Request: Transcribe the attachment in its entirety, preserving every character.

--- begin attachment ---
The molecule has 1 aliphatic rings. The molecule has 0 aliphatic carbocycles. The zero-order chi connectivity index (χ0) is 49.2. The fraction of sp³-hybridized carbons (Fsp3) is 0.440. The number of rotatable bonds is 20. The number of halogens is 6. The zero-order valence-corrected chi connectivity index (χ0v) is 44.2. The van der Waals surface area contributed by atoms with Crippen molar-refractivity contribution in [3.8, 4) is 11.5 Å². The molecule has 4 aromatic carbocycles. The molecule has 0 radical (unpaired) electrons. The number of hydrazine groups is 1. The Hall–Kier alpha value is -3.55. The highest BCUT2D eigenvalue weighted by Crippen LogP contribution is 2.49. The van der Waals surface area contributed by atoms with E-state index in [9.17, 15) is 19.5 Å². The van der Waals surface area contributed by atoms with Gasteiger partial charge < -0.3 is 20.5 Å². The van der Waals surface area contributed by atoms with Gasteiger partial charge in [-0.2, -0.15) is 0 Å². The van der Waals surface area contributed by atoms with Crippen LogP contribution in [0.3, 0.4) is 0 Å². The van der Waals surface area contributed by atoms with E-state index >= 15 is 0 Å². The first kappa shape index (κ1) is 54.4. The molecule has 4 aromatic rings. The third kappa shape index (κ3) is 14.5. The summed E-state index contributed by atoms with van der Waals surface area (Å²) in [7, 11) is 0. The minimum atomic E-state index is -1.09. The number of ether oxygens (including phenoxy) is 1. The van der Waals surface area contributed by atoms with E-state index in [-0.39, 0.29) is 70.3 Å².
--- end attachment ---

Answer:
The molecule has 1 aliphatic rings. The molecule has 0 aliphatic carbocycles. The zero-order chi connectivity index (χ0) is 49.2. The fraction of sp³-hybridized carbons (Fsp3) is 0.440. The number of rotatable bonds is 20. The number of halogens is 6. The zero-order valence-corrected chi connectivity index (χ0v) is 44.2. The van der Waals surface area contributed by atoms with Crippen molar-refractivity contribution in [3.8, 4) is 11.5 Å². The molecule has 4 aromatic carbocycles. The molecule has 0 radical (unpaired) electrons. The number of hydrazine groups is 1. The Hall–Kier alpha value is -3.55. The highest BCUT2D eigenvalue weighted by Crippen LogP contribution is 2.49. The van der Waals surface area contributed by atoms with E-state index in [9.17, 15) is 19.5 Å². The van der Waals surface area contributed by atoms with Gasteiger partial charge < -0.3 is 20.5 Å². The van der Waals surface area contributed by atoms with Gasteiger partial charge in [-0.2, -0.15) is 0 Å². The van der Waals surface area contributed by atoms with Crippen LogP contribution in [0.3, 0.4) is 0 Å². The van der Waals surface area contributed by atoms with E-state index >= 15 is 0 Å². The first kappa shape index (κ1) is 54.4. The molecule has 4 aromatic rings. The third kappa shape index (κ3) is 14.5. The summed E-state index contributed by atoms with van der Waals surface area (Å²) in [7, 11) is 0. The minimum atomic E-state index is -1.09. The number of ether oxygens (including phenoxy) is 1. The van der Waals surface area contributed by atoms with E-state index in [-0.39, 0.29) is 70.3 Å².